The series has an unusual structure, as it skips a lot of years at a go, but Cholodenko’s execution shows that even the small lives like that of Olive, or any of the audience, matter. This is a smart show that really elevates the level of television pieces; it is smart and unforgettable. Lisa Cholodenko took this Pulitzer Prize Winner of the fiction category and turned it into an award-winning miniseries with 29 wins and 31 nominations (including multiple Primetime Emmy Awards and nominations).

When Cholodenko started out in the industry, she was given the label of being the lesbian director. When given a label, an artist is usually expected to only make pieces related to that topic. Luckily, Cholodenko was able to break out of that and created the projects she felt needed to be seen. The Kids Are All Right was released in 2010, so it’s been a while since she has released a feature, but Toni Erdmann is in the plans and will hopefully be out for us to enjoy soon!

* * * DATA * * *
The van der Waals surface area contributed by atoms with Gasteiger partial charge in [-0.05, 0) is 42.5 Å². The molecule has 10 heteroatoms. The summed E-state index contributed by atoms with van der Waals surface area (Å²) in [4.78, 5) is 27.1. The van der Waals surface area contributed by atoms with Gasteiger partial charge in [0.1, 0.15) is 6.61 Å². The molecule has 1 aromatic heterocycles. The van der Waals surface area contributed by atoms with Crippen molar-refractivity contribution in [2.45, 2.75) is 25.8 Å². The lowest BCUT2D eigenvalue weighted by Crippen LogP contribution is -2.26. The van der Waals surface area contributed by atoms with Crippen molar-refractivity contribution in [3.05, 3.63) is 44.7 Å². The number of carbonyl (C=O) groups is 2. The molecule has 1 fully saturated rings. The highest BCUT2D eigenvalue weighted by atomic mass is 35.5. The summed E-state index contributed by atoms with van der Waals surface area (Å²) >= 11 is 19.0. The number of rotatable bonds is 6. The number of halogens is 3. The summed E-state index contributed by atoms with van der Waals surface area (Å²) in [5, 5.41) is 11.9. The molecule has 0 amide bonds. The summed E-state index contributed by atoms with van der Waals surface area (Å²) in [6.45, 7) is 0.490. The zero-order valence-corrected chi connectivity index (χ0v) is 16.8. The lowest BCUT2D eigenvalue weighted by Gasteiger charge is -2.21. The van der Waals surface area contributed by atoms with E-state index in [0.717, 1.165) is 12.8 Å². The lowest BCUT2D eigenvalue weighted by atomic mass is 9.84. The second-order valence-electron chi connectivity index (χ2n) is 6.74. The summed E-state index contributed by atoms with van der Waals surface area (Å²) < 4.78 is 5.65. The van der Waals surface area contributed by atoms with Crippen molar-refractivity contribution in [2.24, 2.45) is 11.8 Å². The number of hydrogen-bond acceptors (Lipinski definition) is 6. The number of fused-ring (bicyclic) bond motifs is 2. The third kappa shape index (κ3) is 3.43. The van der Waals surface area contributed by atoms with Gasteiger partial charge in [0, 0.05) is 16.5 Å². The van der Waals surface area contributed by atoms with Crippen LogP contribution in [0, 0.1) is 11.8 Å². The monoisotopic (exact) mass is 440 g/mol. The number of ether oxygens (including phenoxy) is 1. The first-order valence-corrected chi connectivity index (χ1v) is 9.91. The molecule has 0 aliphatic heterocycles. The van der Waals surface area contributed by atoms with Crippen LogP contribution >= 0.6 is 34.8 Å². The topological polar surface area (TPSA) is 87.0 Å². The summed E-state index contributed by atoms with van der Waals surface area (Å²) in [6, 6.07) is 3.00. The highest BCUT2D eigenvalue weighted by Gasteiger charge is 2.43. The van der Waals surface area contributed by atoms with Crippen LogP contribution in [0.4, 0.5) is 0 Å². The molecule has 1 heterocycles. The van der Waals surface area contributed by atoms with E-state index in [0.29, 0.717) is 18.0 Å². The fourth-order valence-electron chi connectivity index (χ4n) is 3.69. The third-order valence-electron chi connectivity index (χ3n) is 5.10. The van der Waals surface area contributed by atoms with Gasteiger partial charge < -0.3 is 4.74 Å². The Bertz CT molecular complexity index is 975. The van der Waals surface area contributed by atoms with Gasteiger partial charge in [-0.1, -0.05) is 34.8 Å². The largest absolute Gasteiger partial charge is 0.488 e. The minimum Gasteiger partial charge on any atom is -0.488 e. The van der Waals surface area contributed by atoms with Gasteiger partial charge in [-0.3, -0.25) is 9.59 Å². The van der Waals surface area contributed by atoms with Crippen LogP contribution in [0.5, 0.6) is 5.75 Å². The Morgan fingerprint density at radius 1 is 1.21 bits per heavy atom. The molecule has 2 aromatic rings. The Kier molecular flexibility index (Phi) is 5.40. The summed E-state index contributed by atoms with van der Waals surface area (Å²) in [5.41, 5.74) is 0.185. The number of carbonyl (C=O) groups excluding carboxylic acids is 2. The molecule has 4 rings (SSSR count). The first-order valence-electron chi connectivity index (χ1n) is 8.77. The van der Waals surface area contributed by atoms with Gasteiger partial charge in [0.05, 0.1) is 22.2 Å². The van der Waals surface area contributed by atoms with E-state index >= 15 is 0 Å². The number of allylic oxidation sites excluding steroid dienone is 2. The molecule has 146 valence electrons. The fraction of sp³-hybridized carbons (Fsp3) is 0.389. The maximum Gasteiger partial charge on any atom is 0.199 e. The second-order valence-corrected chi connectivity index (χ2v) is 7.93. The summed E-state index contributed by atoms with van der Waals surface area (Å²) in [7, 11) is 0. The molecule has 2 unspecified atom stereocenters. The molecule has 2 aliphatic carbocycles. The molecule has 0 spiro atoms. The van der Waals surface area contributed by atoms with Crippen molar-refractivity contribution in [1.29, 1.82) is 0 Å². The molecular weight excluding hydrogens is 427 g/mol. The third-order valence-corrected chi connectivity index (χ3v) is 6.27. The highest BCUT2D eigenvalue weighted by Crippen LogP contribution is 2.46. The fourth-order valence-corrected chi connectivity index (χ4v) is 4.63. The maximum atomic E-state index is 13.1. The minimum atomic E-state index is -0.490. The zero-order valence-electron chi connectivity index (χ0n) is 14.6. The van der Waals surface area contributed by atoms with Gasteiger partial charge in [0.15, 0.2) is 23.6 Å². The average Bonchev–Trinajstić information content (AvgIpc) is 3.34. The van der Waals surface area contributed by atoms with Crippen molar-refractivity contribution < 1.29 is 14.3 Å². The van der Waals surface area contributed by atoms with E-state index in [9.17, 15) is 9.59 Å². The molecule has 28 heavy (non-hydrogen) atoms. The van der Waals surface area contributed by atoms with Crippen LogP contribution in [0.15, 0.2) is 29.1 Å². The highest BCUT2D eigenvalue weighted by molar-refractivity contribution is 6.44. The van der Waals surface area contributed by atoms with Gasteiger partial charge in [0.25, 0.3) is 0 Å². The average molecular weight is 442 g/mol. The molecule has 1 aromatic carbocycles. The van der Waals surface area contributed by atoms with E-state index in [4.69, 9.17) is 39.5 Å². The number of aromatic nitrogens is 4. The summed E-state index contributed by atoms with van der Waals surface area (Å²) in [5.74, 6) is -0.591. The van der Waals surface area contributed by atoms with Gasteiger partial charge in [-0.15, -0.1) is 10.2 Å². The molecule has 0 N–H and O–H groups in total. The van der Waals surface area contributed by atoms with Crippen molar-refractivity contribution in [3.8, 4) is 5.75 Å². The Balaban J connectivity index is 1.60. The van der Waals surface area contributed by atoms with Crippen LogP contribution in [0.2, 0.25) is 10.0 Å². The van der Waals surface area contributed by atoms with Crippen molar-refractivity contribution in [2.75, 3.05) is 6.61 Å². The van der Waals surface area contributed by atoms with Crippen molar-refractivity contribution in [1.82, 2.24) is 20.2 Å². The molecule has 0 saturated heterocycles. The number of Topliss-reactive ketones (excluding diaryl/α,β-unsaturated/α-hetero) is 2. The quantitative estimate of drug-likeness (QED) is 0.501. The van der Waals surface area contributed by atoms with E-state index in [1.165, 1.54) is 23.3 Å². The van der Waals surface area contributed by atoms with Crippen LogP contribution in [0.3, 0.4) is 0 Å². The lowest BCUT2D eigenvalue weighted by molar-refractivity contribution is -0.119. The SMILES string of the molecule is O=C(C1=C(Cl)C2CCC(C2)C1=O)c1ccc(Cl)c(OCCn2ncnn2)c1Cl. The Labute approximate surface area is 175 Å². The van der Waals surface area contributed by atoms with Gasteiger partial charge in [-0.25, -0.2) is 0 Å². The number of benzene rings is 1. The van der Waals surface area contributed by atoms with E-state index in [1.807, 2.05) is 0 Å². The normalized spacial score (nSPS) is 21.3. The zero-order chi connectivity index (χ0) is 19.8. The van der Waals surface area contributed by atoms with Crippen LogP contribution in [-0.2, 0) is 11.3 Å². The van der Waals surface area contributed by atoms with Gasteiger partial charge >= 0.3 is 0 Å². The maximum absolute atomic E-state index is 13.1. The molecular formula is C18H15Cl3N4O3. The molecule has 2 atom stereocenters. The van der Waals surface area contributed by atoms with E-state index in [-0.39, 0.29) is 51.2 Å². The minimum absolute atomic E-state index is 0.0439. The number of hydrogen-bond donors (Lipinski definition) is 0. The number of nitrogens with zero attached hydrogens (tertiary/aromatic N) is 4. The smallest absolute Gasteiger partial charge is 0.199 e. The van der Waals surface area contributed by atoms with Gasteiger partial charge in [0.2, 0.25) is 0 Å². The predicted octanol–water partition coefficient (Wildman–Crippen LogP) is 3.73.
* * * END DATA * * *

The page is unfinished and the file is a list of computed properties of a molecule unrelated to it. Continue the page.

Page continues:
© Katusha Jin (06/21/2020) FF2 Media

Feature Photo: Julianne Moore, Lisa Cholodenko, and Mia Wasikowska in The Kids Are All Right (2010)

Top Photo: Lisa Cholodenko

Julianne Moore and Annette Bening in The Kids Are All Right (2010)

Bottom Photo: Frances McDormand and Richard Jenkins in Olive Kitteridge (2014)

Photo Credits: Suzanne Tenner – © 2010 Focus Features; John Shearer – © WireImage.com; Suzanne Tenner; JoJo Whilden

 

Tags: celebration, director, ff2media, lisa cholodenko

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Katusha Jin
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As Contributing Editor at FF2 Media, Katusha Jin interviews filmmakers, write features and reviews, and coaches interns. She grew up in the UK and studied briefly in Russia and China before moving to New York for college. Graduating magna cum laude from New York University, Katusha majored in Film and Television at Tisch School of the Arts with minors in Business and Philosophy. She has worked as a producer, director, writer, and composer for various award-winning projects including short films, branded content, independent features, and music videos.